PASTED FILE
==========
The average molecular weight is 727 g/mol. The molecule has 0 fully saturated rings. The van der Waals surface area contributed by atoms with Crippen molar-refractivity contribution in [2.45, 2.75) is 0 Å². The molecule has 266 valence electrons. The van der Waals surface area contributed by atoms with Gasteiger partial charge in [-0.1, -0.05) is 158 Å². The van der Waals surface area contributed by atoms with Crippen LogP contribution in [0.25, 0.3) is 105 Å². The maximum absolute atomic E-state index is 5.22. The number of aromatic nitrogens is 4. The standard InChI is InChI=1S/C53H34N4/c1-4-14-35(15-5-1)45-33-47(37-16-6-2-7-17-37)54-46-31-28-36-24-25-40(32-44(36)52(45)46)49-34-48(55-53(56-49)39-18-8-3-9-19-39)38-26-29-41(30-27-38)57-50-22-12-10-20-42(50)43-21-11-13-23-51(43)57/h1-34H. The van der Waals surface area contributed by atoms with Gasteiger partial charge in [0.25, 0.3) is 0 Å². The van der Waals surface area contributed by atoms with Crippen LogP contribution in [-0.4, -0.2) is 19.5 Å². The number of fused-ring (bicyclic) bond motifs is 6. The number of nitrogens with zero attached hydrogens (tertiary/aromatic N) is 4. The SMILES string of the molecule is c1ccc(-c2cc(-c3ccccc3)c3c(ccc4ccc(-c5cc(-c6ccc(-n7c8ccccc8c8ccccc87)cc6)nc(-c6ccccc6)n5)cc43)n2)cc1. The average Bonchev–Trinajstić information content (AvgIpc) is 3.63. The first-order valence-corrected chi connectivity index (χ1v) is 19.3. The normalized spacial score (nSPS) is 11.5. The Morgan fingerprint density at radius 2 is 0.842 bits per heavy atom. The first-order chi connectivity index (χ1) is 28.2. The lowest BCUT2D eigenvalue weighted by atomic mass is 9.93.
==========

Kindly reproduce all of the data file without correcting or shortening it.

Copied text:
The average molecular weight is 727 g/mol. The molecule has 0 fully saturated rings. The van der Waals surface area contributed by atoms with Crippen molar-refractivity contribution in [2.45, 2.75) is 0 Å². The molecule has 266 valence electrons. The van der Waals surface area contributed by atoms with Gasteiger partial charge in [-0.1, -0.05) is 158 Å². The van der Waals surface area contributed by atoms with Crippen LogP contribution in [0.25, 0.3) is 105 Å². The maximum absolute atomic E-state index is 5.22. The number of aromatic nitrogens is 4. The standard InChI is InChI=1S/C53H34N4/c1-4-14-35(15-5-1)45-33-47(37-16-6-2-7-17-37)54-46-31-28-36-24-25-40(32-44(36)52(45)46)49-34-48(55-53(56-49)39-18-8-3-9-19-39)38-26-29-41(30-27-38)57-50-22-12-10-20-42(50)43-21-11-13-23-51(43)57/h1-34H. The van der Waals surface area contributed by atoms with Gasteiger partial charge in [0.25, 0.3) is 0 Å². The van der Waals surface area contributed by atoms with Crippen LogP contribution in [-0.4, -0.2) is 19.5 Å². The number of fused-ring (bicyclic) bond motifs is 6. The number of nitrogens with zero attached hydrogens (tertiary/aromatic N) is 4. The SMILES string of the molecule is c1ccc(-c2cc(-c3ccccc3)c3c(ccc4ccc(-c5cc(-c6ccc(-n7c8ccccc8c8ccccc87)cc6)nc(-c6ccccc6)n5)cc43)n2)cc1. The average Bonchev–Trinajstić information content (AvgIpc) is 3.63. The first-order valence-corrected chi connectivity index (χ1v) is 19.3. The normalized spacial score (nSPS) is 11.5. The Morgan fingerprint density at radius 2 is 0.842 bits per heavy atom. The first-order chi connectivity index (χ1) is 28.2. The lowest BCUT2D eigenvalue weighted by atomic mass is 9.93.